Remembering with Compassion and Empathy

Sometimes I worry about the fact that I no longer feel the hurt from our encounter with spiritual abuse, that somehow it is my responsibility to continue to carry the pain.

I wrote the spiritual abuse articles from the midst of my grief. They came from a place that was real and feelings that were raw. I hope that the words from that time have the ability to connect with others who are now in the midst of their own raw and vulnerable situation.

I want those words to still connect because I no longer feel the same pain that I felt then. I remember feeling the pain, but it just doesn’t hurt anymore. I suppose this is a good thing, a hopeful thing.

With just a little effort, I can remember the confusion of betrayal and of trust being broken. I can remember the rejection of friends no longer calling and acquaintances glancing away way when they saw me.

Now I watch with dispassionate regret as things continue to unravel at our CLB. As we encounter the latest refugees, I see the grief and loss that they are feeling, and I try to remember the degree of devastation we felt.

At the time I was crippled by the pain and overwhelmed with the loneliness. The anger and bitterness tormented me day and night as I tried to escape their dark reality. Sadness threatened to suck me into a never-ending darkness. I was afraid that there was no way out.

Maybe it is a good thing that as others go through this, I am not down in the pit with them. I know their pain, but now I stand as one removed from it, hopefully as proof that there is hope beyond where they are at this time.

What I have noticed of the refugees and exiles is that everyone’s response is unique. Whether they struggle with the pain or whether they seem to breeze through it, one thing is true – the escape from control, as painful as it might be, is the first step toward a journey of freedom.

I believe that I will always have compassion for those who find themselves in this situation and a special understanding of what it is like. I also will always have an intolerance for the systems in churches that perpetuate this kind of injustice.

I want to share with you this prayer request from the comments of my previous post. Some of you have been in this person’s shoes, and you also remember what it felt like. Please take a moment to pray for this person and their family. God knows who they are, and I know from experience that He cares deeply about their situation.

You and those who hang out here have greatly encouraged my journey. Could I ask you to pray for us here.

Tomorrow we meet with the “Apostle” and “Prophet” to have them ask us why we are leaving, give us the ramifications of our actions and tell us what “judgements and instructions” that will be proclaimed to a later meeting that night of the covenant members.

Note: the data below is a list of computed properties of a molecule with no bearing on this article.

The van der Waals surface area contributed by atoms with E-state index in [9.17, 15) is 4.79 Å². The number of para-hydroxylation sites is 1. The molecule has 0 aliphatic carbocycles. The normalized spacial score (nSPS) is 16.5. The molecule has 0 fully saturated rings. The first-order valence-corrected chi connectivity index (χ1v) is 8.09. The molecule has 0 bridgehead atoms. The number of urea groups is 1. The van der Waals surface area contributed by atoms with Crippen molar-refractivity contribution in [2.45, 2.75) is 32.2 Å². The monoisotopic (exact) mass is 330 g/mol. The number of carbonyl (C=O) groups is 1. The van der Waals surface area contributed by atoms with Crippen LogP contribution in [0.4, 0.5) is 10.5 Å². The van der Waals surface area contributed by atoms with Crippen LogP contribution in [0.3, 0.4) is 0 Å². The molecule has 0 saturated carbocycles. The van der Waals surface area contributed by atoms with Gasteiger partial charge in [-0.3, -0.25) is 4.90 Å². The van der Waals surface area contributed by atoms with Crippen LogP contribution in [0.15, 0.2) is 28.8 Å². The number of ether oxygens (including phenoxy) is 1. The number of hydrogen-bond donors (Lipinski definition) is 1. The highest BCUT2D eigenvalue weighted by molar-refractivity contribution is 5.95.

An email went out already today to all our friends. One of our guys called off work for tomorrow (we own our own business), and more hurt is on its way. Others are being told not to talk to us and so on.

You all have spoken of losing your friends in a day and now I am living it. Please pray grace for us to not retaliate but be kind and gracious.

I appreciate you and The Community.

A Former Leader

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15 thoughts on “Remembering with Compassion and Empathy

  1. thanks (said with tears)

    I love that Father has healed you. It does give me hope. If you were still in the middle of all the hurt and confusion, I probably would not have been able to keep reading. But as I went back to the very beginning blog that you posted and worked my way through your journey (yes, I read each one) I realized that I was in the middle of my story/journey – not at the end of it.

    God is good.

    A Former Leader

  2. Grace, I’m really glad that you don’t feel the pain anymore, but if you think you can remeber it. The fact that you are not in the pit anymore means that you can emphasize with and be an encouragement to those who are in the pit.

    Praying for A Former Leader, you really shouldn’t be treated this way :( you are right, your story hasn’t ended.

  3. Church structures that deeply wound flesh and blood children of God are subject to and agents of “the principalities and powers” Pual warned us about.

    Praying for Former Leader and the others.

  4. grace, i know you have your reasons but sometimes i wish you would just go ahead and out this church.

    i know some guys here in portland who publicly blog about the hypocrisy and major problems they had with a megachurch in our community. some people post on their blog that what they are doing is divisive. but they say what they are doing is proclaiming the emperor has no clothes. and the people who are from their church who have felt the harsh control and manipulation find some comfort in the validation of their blog. though admittedly, sometimes it gets bitter and angry, but that’s because the injustice of spiritual abuse has simply pissed them off.

  5. Former leader,

    You are not alone, which I realize is cold comfort at this point in time. May the Lord give you the strength to hold your tongue, to guard your heart and your thought-life, and may He nurture you by His Spirit into a healthier place.

    “The LORD bless you and keep you; the LORD make his face shine upon you and be gracious to you; the LORD turn his face toward you and give you peace.” (Numbers 6:24-26)

    Amen.

  6. Thank you all for your prayers. We went into the meeting at peace and we left with peace. We were able to stand up and say kindly what we did not agree with. They assured us that we were decieved and with great sadness told us that they would make an apostolic judgement about us that night at the meeting. We assured them that we would not live in fear of that.